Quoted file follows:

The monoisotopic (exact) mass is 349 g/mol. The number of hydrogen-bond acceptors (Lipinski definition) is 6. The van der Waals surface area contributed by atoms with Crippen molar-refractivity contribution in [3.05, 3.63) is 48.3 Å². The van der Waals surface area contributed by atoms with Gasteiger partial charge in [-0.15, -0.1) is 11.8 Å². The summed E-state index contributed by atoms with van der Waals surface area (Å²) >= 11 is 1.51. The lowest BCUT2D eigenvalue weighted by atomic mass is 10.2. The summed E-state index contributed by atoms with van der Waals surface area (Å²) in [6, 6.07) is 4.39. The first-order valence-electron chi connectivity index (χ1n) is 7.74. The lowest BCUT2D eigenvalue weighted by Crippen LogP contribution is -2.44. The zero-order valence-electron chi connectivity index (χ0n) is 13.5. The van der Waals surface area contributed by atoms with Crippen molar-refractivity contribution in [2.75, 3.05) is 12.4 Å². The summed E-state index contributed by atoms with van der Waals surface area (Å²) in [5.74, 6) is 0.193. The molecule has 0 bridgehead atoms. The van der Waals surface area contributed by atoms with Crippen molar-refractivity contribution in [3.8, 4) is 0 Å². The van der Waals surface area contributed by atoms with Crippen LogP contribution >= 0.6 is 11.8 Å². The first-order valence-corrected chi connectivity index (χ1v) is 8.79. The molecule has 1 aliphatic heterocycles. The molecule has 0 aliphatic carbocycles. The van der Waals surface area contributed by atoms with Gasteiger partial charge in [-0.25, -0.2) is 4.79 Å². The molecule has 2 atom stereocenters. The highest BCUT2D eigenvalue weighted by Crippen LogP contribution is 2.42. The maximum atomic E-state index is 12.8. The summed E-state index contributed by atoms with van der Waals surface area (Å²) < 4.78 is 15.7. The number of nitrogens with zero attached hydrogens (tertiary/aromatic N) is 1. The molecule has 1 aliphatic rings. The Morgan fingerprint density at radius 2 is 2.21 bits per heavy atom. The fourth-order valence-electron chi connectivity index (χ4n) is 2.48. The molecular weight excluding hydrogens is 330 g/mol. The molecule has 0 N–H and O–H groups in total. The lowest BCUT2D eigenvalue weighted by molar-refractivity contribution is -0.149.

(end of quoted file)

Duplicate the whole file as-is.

The monoisotopic (exact) mass is 349 g/mol. The number of hydrogen-bond acceptors (Lipinski definition) is 6. The van der Waals surface area contributed by atoms with Crippen molar-refractivity contribution in [3.05, 3.63) is 48.3 Å². The van der Waals surface area contributed by atoms with Gasteiger partial charge in [-0.15, -0.1) is 11.8 Å². The summed E-state index contributed by atoms with van der Waals surface area (Å²) >= 11 is 1.51. The lowest BCUT2D eigenvalue weighted by atomic mass is 10.2. The summed E-state index contributed by atoms with van der Waals surface area (Å²) in [6, 6.07) is 4.39. The first-order valence-electron chi connectivity index (χ1n) is 7.74. The lowest BCUT2D eigenvalue weighted by Crippen LogP contribution is -2.44. The zero-order valence-electron chi connectivity index (χ0n) is 13.5. The van der Waals surface area contributed by atoms with Crippen molar-refractivity contribution in [2.75, 3.05) is 12.4 Å². The summed E-state index contributed by atoms with van der Waals surface area (Å²) in [5.74, 6) is 0.193. The molecule has 0 bridgehead atoms. The van der Waals surface area contributed by atoms with Crippen molar-refractivity contribution in [3.8, 4) is 0 Å². The van der Waals surface area contributed by atoms with Crippen LogP contribution >= 0.6 is 11.8 Å². The first-order valence-corrected chi connectivity index (χ1v) is 8.79. The molecule has 1 aliphatic heterocycles. The molecule has 0 aliphatic carbocycles. The van der Waals surface area contributed by atoms with Gasteiger partial charge in [-0.25, -0.2) is 4.79 Å². The molecule has 2 atom stereocenters. The highest BCUT2D eigenvalue weighted by Crippen LogP contribution is 2.42. The maximum atomic E-state index is 12.8. The summed E-state index contributed by atoms with van der Waals surface area (Å²) < 4.78 is 15.7. The number of nitrogens with zero attached hydrogens (tertiary/aromatic N) is 1. The molecule has 1 aliphatic rings. The Morgan fingerprint density at radius 2 is 2.21 bits per heavy atom. The fourth-order valence-electron chi connectivity index (χ4n) is 2.48. The molecular weight excluding hydrogens is 330 g/mol. The molecule has 0 N–H and O–H groups in total. The lowest BCUT2D eigenvalue weighted by molar-refractivity contribution is -0.149.